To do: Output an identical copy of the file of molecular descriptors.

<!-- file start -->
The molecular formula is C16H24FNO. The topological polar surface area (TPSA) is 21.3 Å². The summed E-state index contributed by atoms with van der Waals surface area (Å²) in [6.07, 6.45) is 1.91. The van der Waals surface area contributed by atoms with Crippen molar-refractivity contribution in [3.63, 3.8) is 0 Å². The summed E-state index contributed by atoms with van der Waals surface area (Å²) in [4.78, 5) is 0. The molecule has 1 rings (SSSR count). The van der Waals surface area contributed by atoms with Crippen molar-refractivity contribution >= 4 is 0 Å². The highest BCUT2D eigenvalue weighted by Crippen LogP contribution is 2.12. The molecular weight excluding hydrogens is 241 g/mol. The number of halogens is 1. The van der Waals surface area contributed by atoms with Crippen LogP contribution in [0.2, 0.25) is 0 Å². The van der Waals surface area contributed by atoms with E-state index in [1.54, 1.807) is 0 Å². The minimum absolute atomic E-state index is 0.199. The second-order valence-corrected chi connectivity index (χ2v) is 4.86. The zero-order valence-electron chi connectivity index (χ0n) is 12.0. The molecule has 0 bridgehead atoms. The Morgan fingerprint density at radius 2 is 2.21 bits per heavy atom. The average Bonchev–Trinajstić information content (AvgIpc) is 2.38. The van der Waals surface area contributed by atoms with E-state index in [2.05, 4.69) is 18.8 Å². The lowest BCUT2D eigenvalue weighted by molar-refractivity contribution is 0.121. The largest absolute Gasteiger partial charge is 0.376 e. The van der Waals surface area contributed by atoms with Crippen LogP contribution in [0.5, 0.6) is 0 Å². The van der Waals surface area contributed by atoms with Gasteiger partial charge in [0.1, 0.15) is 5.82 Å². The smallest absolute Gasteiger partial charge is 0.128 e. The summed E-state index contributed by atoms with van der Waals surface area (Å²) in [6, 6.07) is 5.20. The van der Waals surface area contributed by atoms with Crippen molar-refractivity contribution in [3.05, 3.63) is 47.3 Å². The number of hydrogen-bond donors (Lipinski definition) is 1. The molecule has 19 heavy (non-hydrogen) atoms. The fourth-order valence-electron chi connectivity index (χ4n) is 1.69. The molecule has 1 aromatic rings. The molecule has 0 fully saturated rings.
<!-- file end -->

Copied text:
The molecular formula is C16H24FNO. The topological polar surface area (TPSA) is 21.3 Å². The summed E-state index contributed by atoms with van der Waals surface area (Å²) in [6.07, 6.45) is 1.91. The van der Waals surface area contributed by atoms with Crippen molar-refractivity contribution in [3.63, 3.8) is 0 Å². The summed E-state index contributed by atoms with van der Waals surface area (Å²) in [4.78, 5) is 0. The molecule has 1 rings (SSSR count). The van der Waals surface area contributed by atoms with Crippen molar-refractivity contribution >= 4 is 0 Å². The highest BCUT2D eigenvalue weighted by Crippen LogP contribution is 2.12. The molecular weight excluding hydrogens is 241 g/mol. The number of halogens is 1. The van der Waals surface area contributed by atoms with Crippen LogP contribution in [0.2, 0.25) is 0 Å². The van der Waals surface area contributed by atoms with E-state index in [1.54, 1.807) is 0 Å². The minimum absolute atomic E-state index is 0.199. The second-order valence-corrected chi connectivity index (χ2v) is 4.86. The zero-order valence-electron chi connectivity index (χ0n) is 12.0. The molecule has 0 bridgehead atoms. The Morgan fingerprint density at radius 2 is 2.21 bits per heavy atom. The average Bonchev–Trinajstić information content (AvgIpc) is 2.38. The van der Waals surface area contributed by atoms with E-state index in [2.05, 4.69) is 18.8 Å². The lowest BCUT2D eigenvalue weighted by molar-refractivity contribution is 0.121. The largest absolute Gasteiger partial charge is 0.376 e. The van der Waals surface area contributed by atoms with Crippen LogP contribution in [0.5, 0.6) is 0 Å². The van der Waals surface area contributed by atoms with Gasteiger partial charge in [0.1, 0.15) is 5.82 Å². The smallest absolute Gasteiger partial charge is 0.128 e. The summed E-state index contributed by atoms with van der Waals surface area (Å²) in [6, 6.07) is 5.20. The van der Waals surface area contributed by atoms with Crippen molar-refractivity contribution in [3.05, 3.63) is 47.3 Å². The number of hydrogen-bond donors (Lipinski definition) is 1. The molecule has 19 heavy (non-hydrogen) atoms. The fourth-order valence-electron chi connectivity index (χ4n) is 1.69. The molecule has 1 aromatic rings. The molecule has 0 fully saturated rings.